Welcome to the divisional playoffs, aka the upset round of the NFL postseason.
The top two teams from each conference make their appearance in this year’s playoffs after a week off and the four have earned the right to host the conference semifinals. The bye week and home-field advantage in the postseason are something all the 32 NFL teams fight for during the 17-week regular season, but it is not always a guaranteed path to the Super Bowl.
Actually, the No. 1 seeds have rarely won the Super Bowl in recent years. Since 2002, when the current eight-division format was set, only two top seeds — the 2003 Patriots and the 2009 Saints — have won the NFL championship game. On the other hand, six of last eight Super Bowl champions came from the wild-card round.
There have been 44 divisional games since 2002, and 16 home teams (36.4 percent) have suffered upset losses. At least one home team failed to advance to the next stage in each of the last seven years.
You can see a higher percentage (43.8 percent) of home team losses in the wild-card round (21 of 48 games including last weekend when three division champions were sent home), but that is understandable because the wild-card teams often have a better record than some division champions. For example, this season the No. 6 seed Saints (11-5) beat the NFC East champion Eagles (10-6) 26-24 in their wild-card playoff last weekend.
In the divisional round, however, many expect the top two seeds come up strong like they did in the regular season and fight each other for the conference championship a week later. But this is not always the case.
Many factors work as causes for the upsets. One of them is the momentum the lower-seeded teams have.
Like the 49ers, No. 5 seed in the NFC, some teams enter the playoffs with momentum. The Niners ended the regular season with a six-game winning streak and have now extended it to seven, longer than any of the other playoff teams, by beating the Packers in the wild-card round.
The streaking force often helps team record upset wins. This is why many head coaches want their teams to peak in December and January (and of course in February).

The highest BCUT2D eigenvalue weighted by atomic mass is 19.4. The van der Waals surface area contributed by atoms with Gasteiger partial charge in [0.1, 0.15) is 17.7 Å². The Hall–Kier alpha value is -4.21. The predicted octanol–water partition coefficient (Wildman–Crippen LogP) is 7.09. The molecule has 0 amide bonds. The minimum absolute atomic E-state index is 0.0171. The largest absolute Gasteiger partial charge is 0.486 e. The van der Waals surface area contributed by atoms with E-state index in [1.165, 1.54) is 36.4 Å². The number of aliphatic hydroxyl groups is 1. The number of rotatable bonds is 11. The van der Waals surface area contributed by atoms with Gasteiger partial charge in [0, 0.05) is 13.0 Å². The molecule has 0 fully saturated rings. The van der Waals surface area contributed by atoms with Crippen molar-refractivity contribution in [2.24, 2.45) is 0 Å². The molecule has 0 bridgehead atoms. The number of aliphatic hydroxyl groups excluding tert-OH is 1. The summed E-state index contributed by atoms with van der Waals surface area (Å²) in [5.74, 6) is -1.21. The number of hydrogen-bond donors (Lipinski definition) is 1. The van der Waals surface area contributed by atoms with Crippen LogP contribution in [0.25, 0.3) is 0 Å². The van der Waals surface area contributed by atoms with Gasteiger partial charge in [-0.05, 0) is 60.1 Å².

The 2005 Steelers entered the playoffs with a four-game winning streak — all of them were elimination games — to earn some momentum and upset the No. 3 Bengals, the top-seeded Colts and the No. 2 Broncos en route to becoming the first No. 6 seed in history to win the Super Bowl.
Another factor is playoff experience. Players and coaches feel more pressure and stress that could keep them from performing normally in the win-or-go-home playoffs. That is something Cincinnati quarterback Andy Dalton has never overcome. But the experience of a playoff game can help players gain confidence.
The players of the four road teams in the divisional playoffs have at least one playoff game under their belts and can get into the game faster and more easily than the counterparts who should be healthy but could be a little rusty after a week off.
Over this weekend, the Saints visit the Seahawks while the Colts are at the Patriots on Saturday, and the 49ers travel to the Panthers, followed by the Chargers at the Broncos.
The Seahawks have a 15-1 record at home the past two seasons and get the help of the infamous crowd noise from “the 12th man,” the enthusiastic fans. The Saints want to avenge a 41-36 wild-card defeat to the 7-9 Seahawks three years ago.
The Patriots have the advantage of the cold weather that could be an issue to the dome-based Cots. But Indianapolis has the momentum after a comeback win from a 28-point deficit over the Chiefs.
Both Colin Kaepernick of the 49ers and Cam Newton of the Panthers entered the NFL in 2011 and have had success as mobile quarterbacks. But Kaepernick already has four playoff games on his resume (including a Super Bowl loss) while Newton, the AFC offensive rookie of the year two seasons ago, makes his playoff debut.
The victory over the Broncos in Denver four weeks ago will give the streaking Chargers some confidence to play another road playoff game. The Broncos will do their best to avoid an early exit from the playoffs despite owning the top-seeded position for the second straight year.